National Identity Fraud Prevention Week Launches: Research Reveals Shocking Statistics for Businesses and Individuals

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National Identity Fraud Prevention Week launches; partners publish unique advice guide for UK businesses at risk of financial loss and reputational damages

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nearly 60,000 UK residents have fallen victim to ID fraud so far this year - a 36% increase when compared with the first nine months of 2008!

National Identity Fraud Prevention Week, the major annual awareness drive, begins today - and this year, campaign partners from across the public-private sector divide have come together to warn Britain's businesses of the risk identity fraud poses to them, their employees, their customers and their suppliers.

Two sets of independent research commissioned by Fellowes and the National Fraud Authority exclusively for National Identity Fraud Prevention Week (NIDFPW) show that one third of small and medium-sized businesses have been impacted by fraud - and that British consumers are experiencing a corresponding crisis in confidence, with only 3% feeling completely confident the organisations they deal with handle their personal data responsibly. The NIDFPW partners have therefore come together to publish a 28-page guide for businesses to launch a dedicated online resource centre, outlining the risks and offering tips on how to keep corporate data safe, and advice on how to overcome a breach should one occur. This invaluable resource will be available free of charge from today from the campaign's website, or by calling 00800 1810 1810*.

The NIDFPW partners work throughout the year to understand identity fraud trends and their impact upon our society and economy. The past twelve months' efforts have highlighted not only lack of understanding of the risks identity fraudsters pose amongst the business community - but also the shocking non-existence of relevant and resourceful information for those businesses trying to practise vigilance.

Independent research commissioned by Fellowes for this year's campaign shows that:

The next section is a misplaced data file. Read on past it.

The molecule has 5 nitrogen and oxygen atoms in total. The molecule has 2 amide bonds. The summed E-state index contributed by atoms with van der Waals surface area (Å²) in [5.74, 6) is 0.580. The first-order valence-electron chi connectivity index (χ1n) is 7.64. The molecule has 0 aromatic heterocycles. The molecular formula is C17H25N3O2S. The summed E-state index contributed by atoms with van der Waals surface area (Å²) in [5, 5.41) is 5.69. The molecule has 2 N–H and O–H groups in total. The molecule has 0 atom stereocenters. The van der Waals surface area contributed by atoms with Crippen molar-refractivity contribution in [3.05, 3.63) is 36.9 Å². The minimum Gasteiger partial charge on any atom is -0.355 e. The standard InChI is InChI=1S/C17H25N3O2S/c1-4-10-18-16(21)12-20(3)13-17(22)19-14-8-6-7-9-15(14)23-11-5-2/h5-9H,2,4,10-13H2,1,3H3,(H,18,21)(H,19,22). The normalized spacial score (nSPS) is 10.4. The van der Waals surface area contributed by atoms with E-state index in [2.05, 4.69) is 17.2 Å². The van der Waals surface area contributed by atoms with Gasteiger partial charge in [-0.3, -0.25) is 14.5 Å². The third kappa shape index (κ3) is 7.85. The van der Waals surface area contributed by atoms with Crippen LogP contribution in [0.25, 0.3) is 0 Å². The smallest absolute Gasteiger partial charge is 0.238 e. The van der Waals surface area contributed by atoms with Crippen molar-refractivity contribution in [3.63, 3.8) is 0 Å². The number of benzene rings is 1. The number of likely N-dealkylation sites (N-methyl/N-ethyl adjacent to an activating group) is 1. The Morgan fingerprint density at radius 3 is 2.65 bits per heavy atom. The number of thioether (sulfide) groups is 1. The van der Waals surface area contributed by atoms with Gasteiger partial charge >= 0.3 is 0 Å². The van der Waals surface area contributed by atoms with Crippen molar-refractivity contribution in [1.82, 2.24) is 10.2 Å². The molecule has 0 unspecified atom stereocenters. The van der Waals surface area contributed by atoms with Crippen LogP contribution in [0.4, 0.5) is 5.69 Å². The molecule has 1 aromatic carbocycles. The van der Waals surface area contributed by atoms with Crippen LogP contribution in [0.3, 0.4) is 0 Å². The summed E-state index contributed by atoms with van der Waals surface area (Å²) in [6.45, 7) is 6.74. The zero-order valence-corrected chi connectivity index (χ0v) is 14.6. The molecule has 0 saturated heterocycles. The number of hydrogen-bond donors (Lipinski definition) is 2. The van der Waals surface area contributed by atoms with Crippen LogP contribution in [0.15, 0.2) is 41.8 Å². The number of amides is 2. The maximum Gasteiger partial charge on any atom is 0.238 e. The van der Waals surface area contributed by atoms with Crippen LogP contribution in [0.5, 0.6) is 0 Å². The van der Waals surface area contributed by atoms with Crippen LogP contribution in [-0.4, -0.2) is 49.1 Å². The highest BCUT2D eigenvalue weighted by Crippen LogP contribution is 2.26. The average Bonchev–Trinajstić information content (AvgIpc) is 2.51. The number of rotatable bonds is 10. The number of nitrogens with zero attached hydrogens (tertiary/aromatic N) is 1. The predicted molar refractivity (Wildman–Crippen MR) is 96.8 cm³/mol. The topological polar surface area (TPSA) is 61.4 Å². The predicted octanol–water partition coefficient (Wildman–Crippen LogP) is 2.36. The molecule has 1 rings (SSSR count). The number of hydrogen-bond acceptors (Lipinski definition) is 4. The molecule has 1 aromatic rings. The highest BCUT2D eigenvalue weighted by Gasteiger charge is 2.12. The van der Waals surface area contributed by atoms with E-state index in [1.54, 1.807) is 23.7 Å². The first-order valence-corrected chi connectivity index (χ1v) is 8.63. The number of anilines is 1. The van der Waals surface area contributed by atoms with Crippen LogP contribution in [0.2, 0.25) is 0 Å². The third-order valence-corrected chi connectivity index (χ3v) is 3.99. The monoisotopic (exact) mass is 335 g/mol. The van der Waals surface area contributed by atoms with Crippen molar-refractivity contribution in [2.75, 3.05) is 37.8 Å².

•     Shockingly, only 64% of businesses have put in place a clear policy on how to handle documents with sensitive information - which no doubt goes some way to explaining why nearly one-third (32%) of employees admit to always throwing sensitive documents directly into the bin!
  •     The 97% of employees are therefore justified in their beliefs that their company does not completely protects customers' identities; furthermore, 64% of employees believe that bins are a bigger risk to customer details than computer systems or document theft
  •     Overall, 71% of UK employees think their companies should do more to ensure confidential documents are handled responsibly - and the UK is not alone. 66% of German, 70% of Belgian, 61% of Dutch and 85% of Irish employees agree that more should be done.

According to the NFA, when it comes to looking at the impact of fraud, 62% of businesses fear consequential financial loss, while 43% worry about the effect fraud could have on their reputation.

Government figures show that this fear of financial loss is a legitimate concern: identity fraud costs the UK economy over £1.2 billion annually - but a breach can have even more lasting consequences to a business' reputation, which companies can ill afford in hyper-competitive recession conditions. Clearly, businesses have a significant role to play in helping to protect themselves, their employees and their customers from identity fraud.

Identity fraud is not an issue that only affects people at work. The latest figures from CIFAS, the UK's Fraud Prevention Service, show that "nearly 60,000 UK residents have fallen victim to ID fraud so far this year - a 36% increase when compared with the first nine months of 2008!" The figures speak for themselves -the threat of identity fraud is real and current - yet people continue to ignore the advice that could keep their identity, their finances and their reputation safe:

  •     44% of Britons STILL DON'T shred documents containing sensitive information before placing them in the bin
  •     Only 54% of us routinely check our financial statements - and just 45% of us follow-up missing post
  •     69% report lost or stolen documents - a comparatively good statistic, it could be argued. But it's not good enough

National Identity Fraud Prevention Week aims to encourage businesses and consumers to take action now, ensuring that ID fraud prevention is practiced with vigilance at home at and in the work place. Until this is done, instances of identity fraud are set to continue to increase, leaving more victims in its path.

This year's campaign is supported by the Association of Chief Police Officers, Metropolitan Police, Fellowes, the National Fraud Authority, the Federation of Small Businesses, Equifax, CIFAS - The UK's Fraud Prevention Service, Callcredit, Experian, the Home Office's Identity and Passport Service, the British Chambers of Commerce, the British Retail Consortium and the Royal Mail.

For up-to-date information about identity fraud, follow us on Twitter @Stop_IDfraudUK or become a fan of National Identity Fraud Prevention Week on Facebook.


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Andrea Sommer
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